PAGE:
How Remote says it funded its clients’ payroll after the Silicon Valley Bank collapse

Payroll providers and the sudden SVB storm.
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· 4 min read

The collapse of Silicon Valley Bank has reverberated far beyond the tech world, spooking investors and triggering flashbacks to the financial crisis of 2008. The downfall of the country’s 16th-biggest bank—which provided financial services for many tech startups and VC funds—isn’t only a problem for people banking with SVB directly amid an historic bank run. The FDIC has stepped in as receiver for the bank, but in the immediate wake of the collapse, many companies were left in the predicament of struggling to make payroll on time.

Some payroll providers, including Gusto and Rippling, announced that they had intervened to help clients, using their own capital to fulfill payroll for companies that banked with SVB and were unable to access funds to pay employees before regulators stepped in. While there was no formal announcement, Remote co-founder and CEO Job van der Voort told HR Brew that his company, a provider of international compliance and payroll management software tools, assured clients their workforces would be paid, even though its traditional way of handling payroll for SVB clients went kaput overnight.

“We process payroll for thousands of companies,” he explained to us. “They actually wire us money to pay their employees, and then we pay out those employees.”

With SVB unable to process the wires when companies were supposed to be issuing paychecks, Remote fulfilled payroll out of its own pocket, van der Voort said. “We had enough cash in the bank to be able to fund payroll for all those customers. So, we decided to do that,” van der Voort told HR Brew.

A shocking scale. Hiccups can happen with payroll, but not usually like this.

“It happens that a customer can’t access their funds for some reason. But that’s one [company],”  van der Voort said. With SVB it was a much bigger crisis and it was critical for Remote to assure frazzled clients swept up in a historic financial meltdown that they’d be ok.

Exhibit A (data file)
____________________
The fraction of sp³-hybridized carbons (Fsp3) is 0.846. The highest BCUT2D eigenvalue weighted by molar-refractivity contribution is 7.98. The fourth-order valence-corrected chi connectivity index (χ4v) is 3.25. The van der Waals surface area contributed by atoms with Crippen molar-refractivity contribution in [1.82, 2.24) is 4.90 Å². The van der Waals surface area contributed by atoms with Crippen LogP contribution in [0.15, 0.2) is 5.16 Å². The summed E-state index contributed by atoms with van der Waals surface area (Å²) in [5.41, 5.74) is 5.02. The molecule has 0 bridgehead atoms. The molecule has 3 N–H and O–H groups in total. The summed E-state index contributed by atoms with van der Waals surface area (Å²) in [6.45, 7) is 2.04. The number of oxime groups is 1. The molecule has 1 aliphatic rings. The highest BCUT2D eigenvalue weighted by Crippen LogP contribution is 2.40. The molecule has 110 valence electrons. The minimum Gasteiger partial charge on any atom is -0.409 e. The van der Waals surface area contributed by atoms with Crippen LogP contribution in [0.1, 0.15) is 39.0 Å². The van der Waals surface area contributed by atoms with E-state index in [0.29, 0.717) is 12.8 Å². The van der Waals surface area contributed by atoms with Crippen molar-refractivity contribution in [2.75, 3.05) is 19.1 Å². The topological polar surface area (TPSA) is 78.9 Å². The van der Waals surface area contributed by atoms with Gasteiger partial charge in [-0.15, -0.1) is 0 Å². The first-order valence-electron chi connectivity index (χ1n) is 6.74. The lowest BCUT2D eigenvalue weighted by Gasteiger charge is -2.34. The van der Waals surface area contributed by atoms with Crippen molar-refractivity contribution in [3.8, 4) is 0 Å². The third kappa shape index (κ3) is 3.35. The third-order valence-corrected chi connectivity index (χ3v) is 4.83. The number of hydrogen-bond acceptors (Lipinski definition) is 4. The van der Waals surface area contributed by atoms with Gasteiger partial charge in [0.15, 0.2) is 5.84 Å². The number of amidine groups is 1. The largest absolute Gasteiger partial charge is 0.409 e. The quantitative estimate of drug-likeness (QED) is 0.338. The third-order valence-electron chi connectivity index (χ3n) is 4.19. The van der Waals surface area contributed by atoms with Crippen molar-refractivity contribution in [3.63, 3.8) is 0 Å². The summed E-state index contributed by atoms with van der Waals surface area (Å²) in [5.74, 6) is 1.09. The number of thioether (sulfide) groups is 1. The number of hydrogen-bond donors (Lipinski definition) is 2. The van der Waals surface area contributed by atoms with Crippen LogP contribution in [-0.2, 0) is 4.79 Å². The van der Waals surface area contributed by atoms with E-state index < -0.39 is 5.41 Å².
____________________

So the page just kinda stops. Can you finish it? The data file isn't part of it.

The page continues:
The company sent emails “to all those customers that we knew banked with SVB. We didn’t know their status. And then we started getting replies,” he explained. Leaders had ample reason to fret: Failing to make payroll on time can carry legal risks. “Not paying payroll is probably the No. 1 concern of every one of these [companies],” van der Voort said.

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Ultimately, the company helped to get “multiple thousands” of employees paid, according to an emailed statement from Remote spokesperson Jaymi Morris, who declined to give specifics on how much Remote spent covering payroll for clients’ employees. Seamus McAteer, CEO of text-to-speech AI platform Speechlab, uses Remote to pay two employees who are based in Brazil. He told HR Brew the company sent him emails extending assurances that payroll would be met. “The first one was a little unclear as to what their strategy would be. Then the second email basically said, ‘Listen, we’re going to cover payroll for this month, don’t worry about it, we have the resources to do that.’ I was like, ‘One less thing for me to worry about.’”

The feeling was echoed by Evan Shiue , co-founder and CFO/COO of client company Ownit, who shared on Linkedin a screenshot of the email Ownit received from Remote assuring that its staff would be paid.

“Essentially what we said is, ‘Regardless of what our agreement is, you can pay it whenever you have access to funds,’” van der Voort said. “We do expect you to pay us in time, because it’s a lot, and it is paying your own people.”

Gusto, for its part, has received reimbursement for the payroll expense from many of its clients, spokesperson Kelly Boynton confirmed over email. Rippling, which banked with SVB, covered payroll for 50,000 client employees on Friday, March 10, after switching its funds to JP Morgan Chase, it detailed in a blog post by CEO Parker Conrad. However, the pay run was delayed, Rippling CEO Parker Conrad explained in a Twitter thread.

Each of these companies emphasized their diversified banking allowed them to throw clients a lifeline. “We have like 200 bank accounts,” van der Voort said, and among them was one SVB account.—SB

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